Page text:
Nine-year-old Tyshawn Lee was targeted because of his father’s gang ties, lured into a South Side alley Monday afternoon and executed, Chicago police officials said Thursday.
Speaking at the edge of the Gresham alley where Tyshawn was shot multiple times, Chicago police Superintendent Garry McCarthy called the slaying “probably the most abhorrent, cowardly, unfathomable crime” he had seen in his 35 years in law enforcement.
McCarthy said police believe Tyshawn was killed because of his father’s gang ties and a recent series of shootings between rival gangs.
Law enforcement sources have told the Tribune that the bloody conflict involves rival factions of two of Chicago’s oldest gangs — the Gangster Disciples and the Black P Stones. Police believe the Terror Dome faction of the Black P Stones targeted Pierre Stokes’ son because his father, a convicted felon, reputedly belongs to the Gangster Disciples’ Killa Ward faction.
Last month, a Killa Ward member was wounded and a teenage woman killed in a retaliatory shooting just days after a Terror Dome member was fatally shot and his mother wounded, according to police.
Tyshawn, a fourth-grader at Joplin Elementary School who loved to play basketball, was walking to his grandmother’s house Monday afternoon when police said he was lured to the alley in the 8000 block of South Damen Avenue and shot repeatedly. A basketball he always carried with him was found nearby.
McCarthy told reporters that Stokes might know who killed his son but that he has refused to cooperate with police. When investigators approached him, Stokes responded with words that “you can’t say … on TV,” McCarthy said.
“I don’t think he’s a witness to it, so I’m not sure how he could help us, but I could tell you this, I’m a father, many of us here are fathers,” McCarthy said. “My reaction would be a little bit different.”
Stokes, who lives a few blocks away, was talking to a Chicago police officer near the scene of his son’s killing when McCarthy’s news conference ended. Reporters asked him to respond to McCarthy’s comments.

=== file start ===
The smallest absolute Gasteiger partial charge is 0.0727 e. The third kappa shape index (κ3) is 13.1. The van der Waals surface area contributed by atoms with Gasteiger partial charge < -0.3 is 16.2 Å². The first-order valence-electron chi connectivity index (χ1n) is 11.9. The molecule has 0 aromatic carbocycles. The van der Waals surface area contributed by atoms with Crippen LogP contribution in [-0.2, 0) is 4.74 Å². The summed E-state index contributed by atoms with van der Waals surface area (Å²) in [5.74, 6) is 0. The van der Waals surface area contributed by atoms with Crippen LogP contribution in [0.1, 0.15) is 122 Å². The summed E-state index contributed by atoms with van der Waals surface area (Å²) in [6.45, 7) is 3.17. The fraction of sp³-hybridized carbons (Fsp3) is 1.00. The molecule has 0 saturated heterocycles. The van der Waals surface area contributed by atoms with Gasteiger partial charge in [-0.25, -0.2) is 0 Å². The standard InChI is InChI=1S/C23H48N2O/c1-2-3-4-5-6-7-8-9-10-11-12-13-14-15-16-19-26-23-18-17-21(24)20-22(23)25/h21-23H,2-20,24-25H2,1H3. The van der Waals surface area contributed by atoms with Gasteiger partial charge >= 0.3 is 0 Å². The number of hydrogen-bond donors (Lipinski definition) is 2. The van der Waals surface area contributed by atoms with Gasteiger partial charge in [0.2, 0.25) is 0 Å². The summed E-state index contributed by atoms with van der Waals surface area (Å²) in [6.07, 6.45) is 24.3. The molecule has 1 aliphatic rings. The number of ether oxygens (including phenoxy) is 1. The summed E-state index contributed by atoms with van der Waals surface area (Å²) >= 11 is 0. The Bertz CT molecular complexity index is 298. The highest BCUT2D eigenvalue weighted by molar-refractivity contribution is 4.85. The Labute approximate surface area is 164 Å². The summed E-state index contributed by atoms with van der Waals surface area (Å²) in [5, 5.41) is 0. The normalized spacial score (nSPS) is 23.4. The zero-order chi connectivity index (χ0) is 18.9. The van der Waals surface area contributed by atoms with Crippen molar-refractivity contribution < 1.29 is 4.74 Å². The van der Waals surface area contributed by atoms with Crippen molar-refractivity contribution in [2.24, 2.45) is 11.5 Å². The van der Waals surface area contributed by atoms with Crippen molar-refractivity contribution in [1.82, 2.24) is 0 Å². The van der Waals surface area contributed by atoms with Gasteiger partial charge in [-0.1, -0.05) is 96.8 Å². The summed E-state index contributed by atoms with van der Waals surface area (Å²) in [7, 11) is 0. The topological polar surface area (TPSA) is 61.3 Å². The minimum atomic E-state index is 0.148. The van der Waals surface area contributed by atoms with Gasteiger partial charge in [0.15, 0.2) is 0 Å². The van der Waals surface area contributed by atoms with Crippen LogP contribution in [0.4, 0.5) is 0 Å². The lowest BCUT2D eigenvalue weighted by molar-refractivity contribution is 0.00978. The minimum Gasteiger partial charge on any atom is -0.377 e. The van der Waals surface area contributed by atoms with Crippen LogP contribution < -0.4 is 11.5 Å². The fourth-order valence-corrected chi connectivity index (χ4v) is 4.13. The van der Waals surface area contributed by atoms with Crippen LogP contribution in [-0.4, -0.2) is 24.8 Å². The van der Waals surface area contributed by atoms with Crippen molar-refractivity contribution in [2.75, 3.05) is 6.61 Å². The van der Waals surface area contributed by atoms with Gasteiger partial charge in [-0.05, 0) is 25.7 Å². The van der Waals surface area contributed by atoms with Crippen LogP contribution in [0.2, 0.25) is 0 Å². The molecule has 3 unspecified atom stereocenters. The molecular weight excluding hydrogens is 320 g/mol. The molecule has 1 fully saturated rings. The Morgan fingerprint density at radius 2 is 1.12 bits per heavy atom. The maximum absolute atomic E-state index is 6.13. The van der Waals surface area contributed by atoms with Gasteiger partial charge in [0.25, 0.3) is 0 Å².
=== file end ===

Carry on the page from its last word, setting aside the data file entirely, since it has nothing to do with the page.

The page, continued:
“No, I don’t think it was no retaliation because I never did nothing to — for nobody to hurt my son,” he said.
Asked if he had the names of any suspects he could provide police, he answered, “No, I do not.”
Earlier in the week, Stokes, 25, told the Tribune no one would have a motive to kill him, but if someone did there was no reason to take it out on his son because he’s out in the neighborhood all the time. If anyone wanted to harm him, it wouldn’t be difficult, he said.
“I’m not hard to find,” Stokes said.
In the Tribune interview, Stokes did not talk specifically about whether he was a gang member but said he disagreed with what police have said about him. He also expressed frustration with Chicago police, saying investigators seem more interested in him than in finding who fatally shot Tyshawn.
“They’re more worried about me. Why are you worried about me, not the killer?” Stokes said outside his residence in the Auburn-Gresham community. “I’m not the killer. Worry about the killer.”
But Stokes said he did think his son was targeted, citing how he was shot multiple times.
Earlier Thursday, Stokes showed up at the Leighton Criminal Court Building for a status hearing on a felony gun charge he faces. His attorney didn’t appear, so the judge gave him a continuance after Stokes mentioned “my son was killed.”
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